Females of the egg parasitoid Cosmocomoidea annulicornis were able to detect host eggs irrespective of the plant that held them, relying only on common volatile cues. However, they did not discriminate between healthy and parasitized eggs by conspecifics.
The headspace analysis of citrus and Johnsongrass plants with host eggs revealed very few similarities in the blend’s composition. Among the compounds detected, only indole and β-caryophyllene increased in both plant species with oviposition damage. Indole is an aromatic compound that is specifically emitted after herbivore damage in several plants (Erb et al. 2015), although its ecological role as an attractant of natural enemies is uncertain, since some parasitoid species are known to be attracted (James 2005) and others repelled by this volatile (D’Alessandro et al. 2006; Block et al. 2018). Also, it can have a dual effect, as an attractant and a repellent (Ye et al. 2018), which shows that there may not be a straightforward response (Zhuang et al. 2012). β-Caryophyllene is also known to be released during herbivore attack and to act as an attractant for several parasitoids in plants such as maize (Kollner et al. 2008; Tamiru et al. 2017), cotton (Loughrin et al. 1994), beans (Colazza et al. 2004a, b) and elm (Büchel et al. 2011). Some parasitoids find their hosts in distant plant species exploiting similarities in the relative proportions of herbivory induced VOCs in each blend (De Moraes et al. 1998), however, we could not find such a common relation in the ratios between compounds found in both infested plants (indole and caryophyllene).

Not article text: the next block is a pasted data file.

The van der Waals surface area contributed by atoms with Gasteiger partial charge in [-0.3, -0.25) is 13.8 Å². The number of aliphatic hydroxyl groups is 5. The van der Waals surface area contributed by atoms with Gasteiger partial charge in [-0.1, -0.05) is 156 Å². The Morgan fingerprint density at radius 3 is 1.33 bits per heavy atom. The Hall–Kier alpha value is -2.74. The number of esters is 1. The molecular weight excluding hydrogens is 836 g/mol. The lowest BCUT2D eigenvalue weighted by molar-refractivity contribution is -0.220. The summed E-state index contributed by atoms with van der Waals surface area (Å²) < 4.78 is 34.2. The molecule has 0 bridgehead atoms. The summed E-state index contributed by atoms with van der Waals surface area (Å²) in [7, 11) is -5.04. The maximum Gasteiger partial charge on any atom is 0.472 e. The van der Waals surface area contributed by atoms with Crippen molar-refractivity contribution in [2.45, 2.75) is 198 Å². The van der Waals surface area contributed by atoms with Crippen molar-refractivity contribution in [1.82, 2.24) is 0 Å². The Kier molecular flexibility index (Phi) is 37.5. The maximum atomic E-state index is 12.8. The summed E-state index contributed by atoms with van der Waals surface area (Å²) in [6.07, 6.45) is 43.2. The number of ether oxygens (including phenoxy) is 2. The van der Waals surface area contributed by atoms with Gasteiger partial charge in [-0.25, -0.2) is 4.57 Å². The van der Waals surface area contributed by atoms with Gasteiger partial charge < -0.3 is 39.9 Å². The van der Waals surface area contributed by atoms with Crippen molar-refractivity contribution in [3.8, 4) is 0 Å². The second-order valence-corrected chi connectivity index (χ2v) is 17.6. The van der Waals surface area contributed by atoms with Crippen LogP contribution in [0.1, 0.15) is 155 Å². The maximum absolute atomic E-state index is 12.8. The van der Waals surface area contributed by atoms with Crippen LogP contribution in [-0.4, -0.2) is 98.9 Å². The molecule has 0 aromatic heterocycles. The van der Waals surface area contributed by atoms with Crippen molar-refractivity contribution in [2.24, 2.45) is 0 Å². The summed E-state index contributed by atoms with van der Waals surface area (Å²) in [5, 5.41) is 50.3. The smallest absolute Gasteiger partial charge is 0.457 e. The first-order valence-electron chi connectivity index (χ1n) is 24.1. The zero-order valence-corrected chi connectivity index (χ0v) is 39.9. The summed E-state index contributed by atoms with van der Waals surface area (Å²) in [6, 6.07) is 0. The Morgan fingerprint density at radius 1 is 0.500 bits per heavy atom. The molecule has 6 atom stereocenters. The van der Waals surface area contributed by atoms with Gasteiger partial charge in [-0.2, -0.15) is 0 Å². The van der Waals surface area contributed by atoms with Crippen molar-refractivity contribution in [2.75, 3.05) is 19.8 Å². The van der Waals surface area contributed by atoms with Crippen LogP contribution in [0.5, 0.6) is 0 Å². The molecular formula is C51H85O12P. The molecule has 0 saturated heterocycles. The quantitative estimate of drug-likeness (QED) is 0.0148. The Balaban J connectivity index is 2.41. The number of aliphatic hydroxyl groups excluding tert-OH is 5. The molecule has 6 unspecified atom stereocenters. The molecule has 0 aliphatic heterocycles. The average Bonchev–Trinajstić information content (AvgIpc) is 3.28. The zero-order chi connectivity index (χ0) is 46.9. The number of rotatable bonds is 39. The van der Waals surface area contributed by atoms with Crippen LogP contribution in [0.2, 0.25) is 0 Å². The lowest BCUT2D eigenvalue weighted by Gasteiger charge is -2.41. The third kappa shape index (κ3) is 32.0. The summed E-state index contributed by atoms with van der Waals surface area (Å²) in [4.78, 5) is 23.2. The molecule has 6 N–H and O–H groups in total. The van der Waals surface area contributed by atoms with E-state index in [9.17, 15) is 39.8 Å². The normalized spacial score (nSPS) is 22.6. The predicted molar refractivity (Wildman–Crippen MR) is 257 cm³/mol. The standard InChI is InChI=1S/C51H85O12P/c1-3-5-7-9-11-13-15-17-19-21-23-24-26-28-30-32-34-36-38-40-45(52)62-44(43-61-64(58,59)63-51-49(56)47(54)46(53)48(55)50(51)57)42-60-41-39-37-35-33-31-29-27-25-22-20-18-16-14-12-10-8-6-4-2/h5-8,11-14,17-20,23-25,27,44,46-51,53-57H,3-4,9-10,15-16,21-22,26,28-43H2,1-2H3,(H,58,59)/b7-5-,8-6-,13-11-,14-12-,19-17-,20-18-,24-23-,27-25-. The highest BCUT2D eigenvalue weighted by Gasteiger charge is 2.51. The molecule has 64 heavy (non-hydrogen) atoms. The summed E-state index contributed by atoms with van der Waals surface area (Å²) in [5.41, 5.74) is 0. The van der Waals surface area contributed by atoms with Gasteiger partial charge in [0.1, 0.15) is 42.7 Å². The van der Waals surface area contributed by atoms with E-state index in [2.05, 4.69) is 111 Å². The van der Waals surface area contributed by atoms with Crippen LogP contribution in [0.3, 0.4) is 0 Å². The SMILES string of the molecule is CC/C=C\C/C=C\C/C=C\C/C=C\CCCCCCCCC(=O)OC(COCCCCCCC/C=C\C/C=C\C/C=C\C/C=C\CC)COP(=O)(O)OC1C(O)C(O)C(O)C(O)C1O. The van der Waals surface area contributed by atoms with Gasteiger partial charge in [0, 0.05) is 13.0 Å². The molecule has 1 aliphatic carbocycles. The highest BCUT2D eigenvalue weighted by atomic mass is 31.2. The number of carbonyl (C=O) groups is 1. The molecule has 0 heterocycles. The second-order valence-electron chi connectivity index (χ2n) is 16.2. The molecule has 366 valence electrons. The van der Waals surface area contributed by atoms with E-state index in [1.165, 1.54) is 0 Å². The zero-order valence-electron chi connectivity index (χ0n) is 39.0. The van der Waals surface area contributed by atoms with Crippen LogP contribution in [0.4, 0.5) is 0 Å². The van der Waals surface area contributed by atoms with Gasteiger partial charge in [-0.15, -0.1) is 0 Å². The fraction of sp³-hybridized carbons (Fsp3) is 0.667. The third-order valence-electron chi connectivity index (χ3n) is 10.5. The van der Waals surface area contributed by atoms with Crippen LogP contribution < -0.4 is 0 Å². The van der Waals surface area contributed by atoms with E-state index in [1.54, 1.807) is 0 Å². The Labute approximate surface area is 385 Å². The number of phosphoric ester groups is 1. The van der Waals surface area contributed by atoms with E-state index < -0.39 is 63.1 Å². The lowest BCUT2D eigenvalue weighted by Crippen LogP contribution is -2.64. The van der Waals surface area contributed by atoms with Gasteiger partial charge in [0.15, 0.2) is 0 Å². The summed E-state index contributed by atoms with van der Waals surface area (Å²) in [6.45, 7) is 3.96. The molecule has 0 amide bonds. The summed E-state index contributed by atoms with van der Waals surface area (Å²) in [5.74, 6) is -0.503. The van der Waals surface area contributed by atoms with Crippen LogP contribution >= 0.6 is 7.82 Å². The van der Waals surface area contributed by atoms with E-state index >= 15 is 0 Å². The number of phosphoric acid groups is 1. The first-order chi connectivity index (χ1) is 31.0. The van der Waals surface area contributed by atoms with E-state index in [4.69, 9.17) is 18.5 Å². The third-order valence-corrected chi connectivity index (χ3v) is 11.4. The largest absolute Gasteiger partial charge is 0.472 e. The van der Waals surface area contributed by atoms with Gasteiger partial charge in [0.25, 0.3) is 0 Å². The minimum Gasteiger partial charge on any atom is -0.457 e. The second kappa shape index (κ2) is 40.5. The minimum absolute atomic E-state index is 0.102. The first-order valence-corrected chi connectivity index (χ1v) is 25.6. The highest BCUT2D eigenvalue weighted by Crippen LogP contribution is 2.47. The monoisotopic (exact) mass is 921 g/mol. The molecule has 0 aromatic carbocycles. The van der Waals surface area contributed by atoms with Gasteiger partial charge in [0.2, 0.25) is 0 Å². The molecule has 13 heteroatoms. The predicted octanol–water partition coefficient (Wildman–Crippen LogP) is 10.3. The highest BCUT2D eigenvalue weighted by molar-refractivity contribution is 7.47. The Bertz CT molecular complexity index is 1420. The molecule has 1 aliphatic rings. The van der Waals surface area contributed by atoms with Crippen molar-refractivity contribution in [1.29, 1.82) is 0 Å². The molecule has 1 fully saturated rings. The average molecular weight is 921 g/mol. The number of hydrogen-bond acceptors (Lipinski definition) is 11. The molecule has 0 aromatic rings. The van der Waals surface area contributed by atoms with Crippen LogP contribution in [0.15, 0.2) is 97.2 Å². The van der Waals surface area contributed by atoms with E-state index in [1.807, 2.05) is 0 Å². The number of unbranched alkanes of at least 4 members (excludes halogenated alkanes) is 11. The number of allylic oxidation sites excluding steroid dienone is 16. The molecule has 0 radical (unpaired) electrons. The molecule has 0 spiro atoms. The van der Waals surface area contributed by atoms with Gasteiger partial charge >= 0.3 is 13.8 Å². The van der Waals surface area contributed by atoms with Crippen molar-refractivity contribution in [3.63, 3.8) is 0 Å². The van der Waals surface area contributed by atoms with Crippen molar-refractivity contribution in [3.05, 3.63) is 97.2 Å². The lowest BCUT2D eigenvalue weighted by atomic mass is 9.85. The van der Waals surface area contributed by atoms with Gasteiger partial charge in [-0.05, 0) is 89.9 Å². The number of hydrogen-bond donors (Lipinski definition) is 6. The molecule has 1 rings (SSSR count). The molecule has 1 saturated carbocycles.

Based on plant odor alone, there were no signature volatiles or volatile blends that could trustfully indicate the presence of the host herbivore. However, common herbivory induced plant VOCs present in the odor profiles could induce long range foraging decisions, and once on the plant, other sensory inputs could also be very important, particularly visual and physical cues (Aquino et al. 2012; Michereff et al. 2016).